Interactions in Anisotropic Nanomaterial Dispersions
Type of DegreePhD Dissertation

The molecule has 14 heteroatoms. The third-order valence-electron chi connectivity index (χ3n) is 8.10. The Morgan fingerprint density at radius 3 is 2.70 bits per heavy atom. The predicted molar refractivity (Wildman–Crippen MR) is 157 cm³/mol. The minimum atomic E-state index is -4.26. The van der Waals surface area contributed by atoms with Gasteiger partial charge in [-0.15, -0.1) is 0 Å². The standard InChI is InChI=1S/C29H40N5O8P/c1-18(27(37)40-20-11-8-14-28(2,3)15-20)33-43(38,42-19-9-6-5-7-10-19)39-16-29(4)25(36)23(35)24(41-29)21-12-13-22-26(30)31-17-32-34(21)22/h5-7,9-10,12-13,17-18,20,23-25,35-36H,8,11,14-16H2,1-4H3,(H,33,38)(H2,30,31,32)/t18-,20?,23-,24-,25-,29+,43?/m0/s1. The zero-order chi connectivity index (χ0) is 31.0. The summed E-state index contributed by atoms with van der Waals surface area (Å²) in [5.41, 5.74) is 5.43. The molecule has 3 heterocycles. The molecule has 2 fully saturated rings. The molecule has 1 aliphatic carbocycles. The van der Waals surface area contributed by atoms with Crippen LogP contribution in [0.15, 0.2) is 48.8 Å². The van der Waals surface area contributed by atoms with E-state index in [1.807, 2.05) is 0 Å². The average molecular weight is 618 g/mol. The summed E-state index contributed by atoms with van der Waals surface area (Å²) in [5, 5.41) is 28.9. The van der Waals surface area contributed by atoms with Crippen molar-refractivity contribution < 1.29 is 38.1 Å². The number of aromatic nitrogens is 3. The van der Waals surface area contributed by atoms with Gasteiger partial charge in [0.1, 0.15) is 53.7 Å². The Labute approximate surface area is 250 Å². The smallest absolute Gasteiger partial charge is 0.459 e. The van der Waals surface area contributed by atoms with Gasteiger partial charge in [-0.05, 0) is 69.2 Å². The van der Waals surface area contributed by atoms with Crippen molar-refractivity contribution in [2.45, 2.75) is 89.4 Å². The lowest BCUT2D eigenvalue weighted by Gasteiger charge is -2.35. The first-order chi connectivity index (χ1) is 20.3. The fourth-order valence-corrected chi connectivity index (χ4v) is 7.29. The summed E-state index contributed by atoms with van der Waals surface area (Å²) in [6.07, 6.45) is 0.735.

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The overall objectives of this research were to advance understanding of interactions between carbon nanotubes and biological systems, and self-assembly of anisotropic nanomaterials. Specifically, this research presents results in two main areas: (1) the interactions of single-walled carbon nanotube (SWNT) dispersions with biomolecules and bacteriological systems, and (2) cholesteric liquid crystal flow and relaxation dynamics. In the first thrust of this research, the objective was to investigate the conflicting results in the literature regarding the antibacterial activity of carbon nanotubes. A comparison was made of the differences in antibacterial activity of covalent and non-covalent SWNT dispersed with an antibacterial enzyme, lysozyme (LSZ). The initial rates of antibacterial activity were shown to be affected by covalent versus noncovalent interaction and strong films were made from both dispersions. Additional antibacterial testing protocols developed in collaboration with Dr. Mark Liles group at Auburn University found that SWNT are not intrinsically antibacterial. However, their presence in a dispersion may hasten cell death in bacteria under significant cell wall stresses. This finding is significant because it clarifies that the conflicting results in the literature are due to stressful environments for bacterial cell walls, which skew results towards antibacterial activity. While SWNT were not found to be the root cause of this activity, they do exhibit a synergistic effect under the conditions of extreme cell wall stress. In the second research thrust, the flow and relaxation dynamics of cholesteric liquid crystal dispersions were explored. Cellulose nanocrystal (CNC) dispersions were explored using rheological, rheo-small-angle neutron scattering (rheoSANS) and rheo-optical methods. The results from rheoSANS experiments exhibited three-region behavior, which has been elusive for CNC dispersions, in viscosity versus shear rate curves but it was discovered that there was also three-region behavior in the order parameter. This behavior exhibited more defined transitions than that obtained from rheology measurements of biphasic CNC dispersions. Computational modeling, developed by Dr. Micah Green research group from Texas A&M University, and a series of rheological and rheo-optical experiments, performed at Auburn University, yielded a Landau-de Gennes formulation in a 3-D dynamic finite element simulation in which ellipsoid maps were created to predict alignment and helix orientation as a function of gap height and chiral strength during post-shear relaxation. This model was extended to include mass transfer and predict the orientation of CNC during film drying. Prediction of film microstructure is especially useful for the fabrication of controlled optical property films. These models were developed alongside extensive experimentation to verify their validity and accuracy to physical systems. Together, these research thrusts highlighted the importance of collaborative research involving multiple research methods to gain an in-depth understanding of interactions in anisotropic nanomaterial dispersions.